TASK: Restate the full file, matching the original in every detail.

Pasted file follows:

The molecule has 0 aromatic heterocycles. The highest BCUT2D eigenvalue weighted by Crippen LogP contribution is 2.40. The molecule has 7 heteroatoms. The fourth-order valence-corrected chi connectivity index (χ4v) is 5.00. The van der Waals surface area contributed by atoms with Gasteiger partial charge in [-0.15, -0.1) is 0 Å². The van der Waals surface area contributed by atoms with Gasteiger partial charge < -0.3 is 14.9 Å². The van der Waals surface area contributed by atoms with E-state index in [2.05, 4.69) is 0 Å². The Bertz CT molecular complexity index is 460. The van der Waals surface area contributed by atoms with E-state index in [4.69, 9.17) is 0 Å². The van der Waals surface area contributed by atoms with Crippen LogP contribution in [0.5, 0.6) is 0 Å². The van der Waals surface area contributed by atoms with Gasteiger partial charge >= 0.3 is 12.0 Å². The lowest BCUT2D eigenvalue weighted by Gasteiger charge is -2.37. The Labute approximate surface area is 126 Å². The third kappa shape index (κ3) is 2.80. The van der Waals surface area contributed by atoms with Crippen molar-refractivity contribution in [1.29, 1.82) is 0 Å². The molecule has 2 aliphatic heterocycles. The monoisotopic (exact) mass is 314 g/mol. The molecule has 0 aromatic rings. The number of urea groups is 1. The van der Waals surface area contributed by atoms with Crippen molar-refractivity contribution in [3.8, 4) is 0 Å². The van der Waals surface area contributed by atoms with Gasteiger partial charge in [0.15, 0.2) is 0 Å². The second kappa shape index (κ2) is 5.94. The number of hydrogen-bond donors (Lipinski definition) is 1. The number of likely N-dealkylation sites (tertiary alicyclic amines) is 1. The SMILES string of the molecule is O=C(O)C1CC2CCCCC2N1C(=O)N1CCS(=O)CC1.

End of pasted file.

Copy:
The molecule has 0 aromatic heterocycles. The highest BCUT2D eigenvalue weighted by Crippen LogP contribution is 2.40. The molecule has 7 heteroatoms. The fourth-order valence-corrected chi connectivity index (χ4v) is 5.00. The van der Waals surface area contributed by atoms with Gasteiger partial charge in [-0.15, -0.1) is 0 Å². The van der Waals surface area contributed by atoms with Gasteiger partial charge < -0.3 is 14.9 Å². The van der Waals surface area contributed by atoms with E-state index in [2.05, 4.69) is 0 Å². The Bertz CT molecular complexity index is 460. The van der Waals surface area contributed by atoms with E-state index in [4.69, 9.17) is 0 Å². The van der Waals surface area contributed by atoms with Crippen LogP contribution in [0.5, 0.6) is 0 Å². The van der Waals surface area contributed by atoms with Gasteiger partial charge >= 0.3 is 12.0 Å². The lowest BCUT2D eigenvalue weighted by Gasteiger charge is -2.37. The Labute approximate surface area is 126 Å². The third kappa shape index (κ3) is 2.80. The van der Waals surface area contributed by atoms with Crippen molar-refractivity contribution in [1.29, 1.82) is 0 Å². The molecule has 2 aliphatic heterocycles. The monoisotopic (exact) mass is 314 g/mol. The molecule has 0 aromatic rings. The number of urea groups is 1. The van der Waals surface area contributed by atoms with Crippen molar-refractivity contribution in [3.8, 4) is 0 Å². The van der Waals surface area contributed by atoms with Gasteiger partial charge in [0.15, 0.2) is 0 Å². The second kappa shape index (κ2) is 5.94. The number of hydrogen-bond donors (Lipinski definition) is 1. The number of likely N-dealkylation sites (tertiary alicyclic amines) is 1. The SMILES string of the molecule is O=C(O)C1CC2CCCCC2N1C(=O)N1CCS(=O)CC1.